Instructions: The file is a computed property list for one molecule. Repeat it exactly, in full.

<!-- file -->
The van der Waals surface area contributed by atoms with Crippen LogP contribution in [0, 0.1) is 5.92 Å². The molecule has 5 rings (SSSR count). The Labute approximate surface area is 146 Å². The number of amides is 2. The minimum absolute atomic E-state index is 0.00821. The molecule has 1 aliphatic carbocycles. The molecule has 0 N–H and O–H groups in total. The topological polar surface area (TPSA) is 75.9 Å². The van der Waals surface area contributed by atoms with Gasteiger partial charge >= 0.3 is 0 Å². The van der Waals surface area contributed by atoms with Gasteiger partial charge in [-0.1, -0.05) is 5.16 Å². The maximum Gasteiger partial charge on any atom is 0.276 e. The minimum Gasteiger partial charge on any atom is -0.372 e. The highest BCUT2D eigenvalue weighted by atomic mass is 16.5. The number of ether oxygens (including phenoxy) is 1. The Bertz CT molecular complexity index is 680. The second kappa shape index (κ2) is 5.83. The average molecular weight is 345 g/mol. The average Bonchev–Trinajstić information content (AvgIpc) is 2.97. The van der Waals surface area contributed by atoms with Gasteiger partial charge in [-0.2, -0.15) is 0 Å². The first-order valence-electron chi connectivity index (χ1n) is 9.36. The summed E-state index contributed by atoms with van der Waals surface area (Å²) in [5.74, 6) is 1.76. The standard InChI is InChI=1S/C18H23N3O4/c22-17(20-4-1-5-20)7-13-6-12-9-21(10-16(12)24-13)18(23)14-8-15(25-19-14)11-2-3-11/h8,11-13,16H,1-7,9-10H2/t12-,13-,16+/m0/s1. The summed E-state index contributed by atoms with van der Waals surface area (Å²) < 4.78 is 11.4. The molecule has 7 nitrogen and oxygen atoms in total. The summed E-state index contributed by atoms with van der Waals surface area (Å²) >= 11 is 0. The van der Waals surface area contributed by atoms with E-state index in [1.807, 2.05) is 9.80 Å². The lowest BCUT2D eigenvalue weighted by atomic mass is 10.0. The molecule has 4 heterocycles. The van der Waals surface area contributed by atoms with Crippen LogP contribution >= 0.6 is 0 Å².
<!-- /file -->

The van der Waals surface area contributed by atoms with Crippen LogP contribution in [0, 0.1) is 5.92 Å². The molecule has 5 rings (SSSR count). The Labute approximate surface area is 146 Å². The number of amides is 2. The minimum absolute atomic E-state index is 0.00821. The molecule has 1 aliphatic carbocycles. The molecule has 0 N–H and O–H groups in total. The topological polar surface area (TPSA) is 75.9 Å². The van der Waals surface area contributed by atoms with Gasteiger partial charge >= 0.3 is 0 Å². The van der Waals surface area contributed by atoms with Gasteiger partial charge in [-0.1, -0.05) is 5.16 Å². The maximum Gasteiger partial charge on any atom is 0.276 e. The minimum Gasteiger partial charge on any atom is -0.372 e. The highest BCUT2D eigenvalue weighted by atomic mass is 16.5. The number of ether oxygens (including phenoxy) is 1. The Bertz CT molecular complexity index is 680. The second kappa shape index (κ2) is 5.83. The average molecular weight is 345 g/mol. The average Bonchev–Trinajstić information content (AvgIpc) is 2.97. The van der Waals surface area contributed by atoms with Gasteiger partial charge in [-0.2, -0.15) is 0 Å². The first-order valence-electron chi connectivity index (χ1n) is 9.36. The summed E-state index contributed by atoms with van der Waals surface area (Å²) in [5.74, 6) is 1.76. The standard InChI is InChI=1S/C18H23N3O4/c22-17(20-4-1-5-20)7-13-6-12-9-21(10-16(12)24-13)18(23)14-8-15(25-19-14)11-2-3-11/h8,11-13,16H,1-7,9-10H2/t12-,13-,16+/m0/s1. The summed E-state index contributed by atoms with van der Waals surface area (Å²) < 4.78 is 11.4. The molecule has 7 nitrogen and oxygen atoms in total. The summed E-state index contributed by atoms with van der Waals surface area (Å²) >= 11 is 0. The van der Waals surface area contributed by atoms with E-state index in [1.807, 2.05) is 9.80 Å². The lowest BCUT2D eigenvalue weighted by atomic mass is 10.0. The molecule has 4 heterocycles. The van der Waals surface area contributed by atoms with Crippen LogP contribution >= 0.6 is 0 Å².